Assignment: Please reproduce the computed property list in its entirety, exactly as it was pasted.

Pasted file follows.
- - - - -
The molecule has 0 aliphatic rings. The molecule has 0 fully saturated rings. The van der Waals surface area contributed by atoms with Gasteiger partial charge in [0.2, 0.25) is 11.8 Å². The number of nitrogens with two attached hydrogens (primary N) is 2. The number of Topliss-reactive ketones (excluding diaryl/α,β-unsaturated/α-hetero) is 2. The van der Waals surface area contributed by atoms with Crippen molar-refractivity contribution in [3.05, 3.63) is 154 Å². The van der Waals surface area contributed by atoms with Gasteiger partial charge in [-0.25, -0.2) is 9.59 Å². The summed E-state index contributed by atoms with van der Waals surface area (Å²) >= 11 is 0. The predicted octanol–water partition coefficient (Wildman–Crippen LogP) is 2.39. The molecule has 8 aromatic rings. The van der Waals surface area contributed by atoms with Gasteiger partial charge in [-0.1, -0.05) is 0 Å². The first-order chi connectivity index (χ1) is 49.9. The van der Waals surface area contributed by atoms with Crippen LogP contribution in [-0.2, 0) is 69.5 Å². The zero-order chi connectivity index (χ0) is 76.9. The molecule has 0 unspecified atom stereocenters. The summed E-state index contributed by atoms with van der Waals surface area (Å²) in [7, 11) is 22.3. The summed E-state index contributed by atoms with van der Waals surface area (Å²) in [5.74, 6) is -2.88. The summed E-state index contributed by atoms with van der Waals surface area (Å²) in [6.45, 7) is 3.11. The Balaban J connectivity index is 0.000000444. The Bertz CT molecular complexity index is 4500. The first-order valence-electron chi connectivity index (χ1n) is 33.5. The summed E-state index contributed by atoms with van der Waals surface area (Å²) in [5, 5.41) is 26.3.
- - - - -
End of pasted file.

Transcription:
The molecule has 0 aliphatic rings. The molecule has 0 fully saturated rings. The van der Waals surface area contributed by atoms with Gasteiger partial charge in [0.2, 0.25) is 11.8 Å². The number of nitrogens with two attached hydrogens (primary N) is 2. The number of Topliss-reactive ketones (excluding diaryl/α,β-unsaturated/α-hetero) is 2. The van der Waals surface area contributed by atoms with Crippen molar-refractivity contribution in [3.05, 3.63) is 154 Å². The van der Waals surface area contributed by atoms with Gasteiger partial charge in [-0.25, -0.2) is 9.59 Å². The summed E-state index contributed by atoms with van der Waals surface area (Å²) >= 11 is 0. The predicted octanol–water partition coefficient (Wildman–Crippen LogP) is 2.39. The molecule has 8 aromatic rings. The van der Waals surface area contributed by atoms with Gasteiger partial charge in [-0.1, -0.05) is 0 Å². The first-order chi connectivity index (χ1) is 49.9. The van der Waals surface area contributed by atoms with Crippen LogP contribution in [-0.2, 0) is 69.5 Å². The zero-order chi connectivity index (χ0) is 76.9. The molecule has 0 unspecified atom stereocenters. The summed E-state index contributed by atoms with van der Waals surface area (Å²) in [7, 11) is 22.3. The summed E-state index contributed by atoms with van der Waals surface area (Å²) in [5.74, 6) is -2.88. The summed E-state index contributed by atoms with van der Waals surface area (Å²) in [6.45, 7) is 3.11. The Balaban J connectivity index is 0.000000444. The Bertz CT molecular complexity index is 4500. The first-order valence-electron chi connectivity index (χ1n) is 33.5. The summed E-state index contributed by atoms with van der Waals surface area (Å²) in [5, 5.41) is 26.3.